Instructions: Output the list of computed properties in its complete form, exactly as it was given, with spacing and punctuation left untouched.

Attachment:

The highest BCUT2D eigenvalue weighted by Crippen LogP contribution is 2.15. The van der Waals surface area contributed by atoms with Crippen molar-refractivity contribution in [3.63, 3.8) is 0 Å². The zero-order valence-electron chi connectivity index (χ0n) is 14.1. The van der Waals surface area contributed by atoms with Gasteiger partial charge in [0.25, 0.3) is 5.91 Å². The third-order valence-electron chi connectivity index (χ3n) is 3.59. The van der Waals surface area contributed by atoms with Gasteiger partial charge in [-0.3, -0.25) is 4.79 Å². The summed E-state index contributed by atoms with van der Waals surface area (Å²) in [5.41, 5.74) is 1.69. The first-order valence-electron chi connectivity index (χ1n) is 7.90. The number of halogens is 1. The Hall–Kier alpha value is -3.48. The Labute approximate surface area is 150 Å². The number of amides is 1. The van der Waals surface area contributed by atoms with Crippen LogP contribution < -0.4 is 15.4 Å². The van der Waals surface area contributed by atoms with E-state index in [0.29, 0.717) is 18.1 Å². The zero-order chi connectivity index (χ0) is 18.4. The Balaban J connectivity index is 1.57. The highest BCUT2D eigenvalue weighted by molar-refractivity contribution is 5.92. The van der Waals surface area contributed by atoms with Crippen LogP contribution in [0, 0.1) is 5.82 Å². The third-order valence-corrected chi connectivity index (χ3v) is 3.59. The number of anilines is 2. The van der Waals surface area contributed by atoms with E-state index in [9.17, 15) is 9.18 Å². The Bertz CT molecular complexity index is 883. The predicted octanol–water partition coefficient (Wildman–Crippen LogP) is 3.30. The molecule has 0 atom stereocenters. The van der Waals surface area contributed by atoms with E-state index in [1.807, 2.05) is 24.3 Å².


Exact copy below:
The highest BCUT2D eigenvalue weighted by Crippen LogP contribution is 2.15. The van der Waals surface area contributed by atoms with Crippen molar-refractivity contribution in [3.63, 3.8) is 0 Å². The zero-order valence-electron chi connectivity index (χ0n) is 14.1. The van der Waals surface area contributed by atoms with Gasteiger partial charge in [0.25, 0.3) is 5.91 Å². The third-order valence-electron chi connectivity index (χ3n) is 3.59. The van der Waals surface area contributed by atoms with Gasteiger partial charge in [-0.3, -0.25) is 4.79 Å². The summed E-state index contributed by atoms with van der Waals surface area (Å²) in [5.41, 5.74) is 1.69. The first-order valence-electron chi connectivity index (χ1n) is 7.90. The number of halogens is 1. The Hall–Kier alpha value is -3.48. The Labute approximate surface area is 150 Å². The number of amides is 1. The van der Waals surface area contributed by atoms with Crippen LogP contribution < -0.4 is 15.4 Å². The van der Waals surface area contributed by atoms with E-state index in [0.29, 0.717) is 18.1 Å². The zero-order chi connectivity index (χ0) is 18.4. The Balaban J connectivity index is 1.57. The highest BCUT2D eigenvalue weighted by molar-refractivity contribution is 5.92. The van der Waals surface area contributed by atoms with Crippen LogP contribution in [0, 0.1) is 5.82 Å². The third-order valence-corrected chi connectivity index (χ3v) is 3.59. The number of anilines is 2. The van der Waals surface area contributed by atoms with E-state index in [9.17, 15) is 9.18 Å². The Bertz CT molecular complexity index is 883. The predicted octanol–water partition coefficient (Wildman–Crippen LogP) is 3.30. The molecule has 0 atom stereocenters. The van der Waals surface area contributed by atoms with E-state index in [1.807, 2.05) is 24.3 Å².